I’m behind on my reading. This past weekend I spent about a solid 14 hours in the car. I ventured off I-35 in Hillsboro due to stand-still traffic. I made my way to Hwy 281 – taking the long way to San Antonio. Departure time – 1:43 p.m. Arrival time – 8:01 p.m. After a horrible night’s sleep, the boy-child and I decided to head back to Dallas very early the next morning. It was a glorious morning, and thinking that we really weren’t in any rush, I, again, ventured off I-35 around San Marcos to take the back road home – ya know, stopping at charming little antique shops, taking in the scenery, etc. Big mistake. The boy-child was antsy – the dog was perched and whining the entire way home. Departure – 6:32 a.m. Arrival time – 5:02 p.m. At one point my GPS led us down an actual 2-miles of dirt road to find ourselves back to I-35.
Sometimes it strikes me as so utterly bizarre that we are moving to San Antonio. San Antonio? Never in a million years would I have predicted this new residence. It’s not like I’ve never lived outside of Big D. I lived on the upper east side of NYC back in the 80′s, in Austin for awhile back in the 90′s, Houston in the 70′s, Argyle in the 60′s…I’m a worldly broad and all that crap. San Antonio was always just a place we stopped to do the Alamo/River Walk thing on our way to Port Aransas. But the last few months of San Antonio hangin’ has endeared the city to me immensely. People are…are…nice. Friendly. The city is very family-oriented. I like that.
However, sometimes I feel a tad melancholy about leaving Dallas. My plan for the future has most definitely been altered. And frankly, my plan would probably never have come to pass anyway. It was always my dream to get the kiddies raised-up right, then off to college happy and healthy. Then TFG, Speck (the dog) and I would set-up house over around White Rock Lake or Hollywood Heights or somewhere Lakewoodish. It’s my favorite part of Dallas. It’s the only part of Dallas in which I would live out my days. Watching the rising property values, and the tearing-down of older homes, slowly my dream started to fade anyway.
So I was most interested in Jim Schutze’s story, Goodbye, Groovy East Dallas…
…Neighborhood activist/gadfly Avi Adelman lives right across the street from the Lower Greenville Whole Foods. When I talked to him, he was adamantly dry-eyed about the whole thing.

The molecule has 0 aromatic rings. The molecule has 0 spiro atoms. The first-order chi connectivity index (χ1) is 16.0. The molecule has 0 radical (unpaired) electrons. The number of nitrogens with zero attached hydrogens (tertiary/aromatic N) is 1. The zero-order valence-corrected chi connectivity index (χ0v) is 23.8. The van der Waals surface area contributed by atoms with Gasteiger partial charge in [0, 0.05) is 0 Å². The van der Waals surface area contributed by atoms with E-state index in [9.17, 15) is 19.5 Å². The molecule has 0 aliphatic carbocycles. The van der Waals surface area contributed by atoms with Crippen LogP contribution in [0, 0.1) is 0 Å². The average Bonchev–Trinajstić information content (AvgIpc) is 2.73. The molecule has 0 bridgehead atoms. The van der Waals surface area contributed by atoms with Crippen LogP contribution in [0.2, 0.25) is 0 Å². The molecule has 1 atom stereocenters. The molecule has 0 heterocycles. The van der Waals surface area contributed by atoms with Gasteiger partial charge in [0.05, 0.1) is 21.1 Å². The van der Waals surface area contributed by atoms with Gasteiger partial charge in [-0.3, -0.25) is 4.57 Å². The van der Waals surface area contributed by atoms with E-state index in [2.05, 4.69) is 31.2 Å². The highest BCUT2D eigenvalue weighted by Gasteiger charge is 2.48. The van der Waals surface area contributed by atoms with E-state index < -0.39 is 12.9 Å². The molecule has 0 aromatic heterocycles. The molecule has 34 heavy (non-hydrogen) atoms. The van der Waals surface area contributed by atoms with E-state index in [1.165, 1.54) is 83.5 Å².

“If a development comes in across the street, it’s a business development anyway, and it’s going to make my values go up. Nobody cares if I weep for the hippies. I’m not upset either way. Development happens. Shit happens. Whatever you want to say. You cannot stay stuck in a time frame.”
Well, thank you, Avi. I certainly feel uplifted by that…Read it all.
My fourth decade of life still leaves me saddened when there is so much change. Dallas is no longer the lovely gal she was when I grew up on her streets. Our beautiful Park Cities’, Lakewood, White Rock neighborhoods are slowly being demolished – out with the old – in with the new – and all that crap.
I guess the one thing we are left with that developers can’t bulldoze are our memories and the stories we can tell…
But certain kinds of stuff just won’t happen anymore. It’s a ghost, a whisper, a will-o’-the-wisp. And it’s gone, gone glimmering down the dirty alleyways and through the tangled forests of neglected backyards, lost beneath sodden clothing and furniture of evictees dumped in front of tottering apartment buildings, gone and lost now because East Dallas is too good for it. Too nice.
Jeff Liles told me this story:
“I miss seeing Roxy Gordon’s house,” he said. “I would drive by, and that would just make me feel like I was in East Dallas. He had all these animal bones, these bone sculptures that hung down on the front porch. His house was like a living museum of outlaw culture. Now it’s a vacant lot.
“I remember going over there one night, and the door was open, and you could tell a bunch of people were all hanging out in the living room. There were all these guys sitting around drinking straight from the bottle, and this guy was sitting in the corner, singing.
“And it was Townes Van Zandt [legendary Texas singer-songwriter, died in 1997]. He was just sitting there singing all of his songs for a handful of people in this living room.
“Roxy went back into the kitchen, and I kind of followed him back there, and I was, like, blown away. I wanted to thank him. I said, ‘Roxy, I can’t believe I’m getting to experience something like this. Thank you so much.’
“He said, ‘Dammit, Jeff, can you take him with you? He’s been here a fuckin’ week.’
“I said, ‘Well, I’m staying with my parents in North Dallas. I don’t know if I can bring Townes Van Zandt over to my house.’
“Shit like that happened all the time, man.” Read it all.
I swear to Gawd, I freakin’ worship Jeff Liles.
Schutze is always a good read – so read.
Andrea Grimes is the bravest girl in the whole wide world, and I love her thiiiiiiiiiiiiiiiiiiiiiiiiiiiiiiiiiiiiiiiiiiiiiiiiiis much. Seriously, the girl is freakin’ flawless (and funny) when it comes to her Girl On Top adventures. Read it. NOW!
Wait, wait wait…where did I put that thing…oh…here it is…heh-heh-heh…
All this and the girl can sing too!
Jonanna rounds up news you can use.
Somebody had a busy, busy night.
There’s a lot of other stuff to read, that’s relevant about bands/artists, but their shows have come and gone.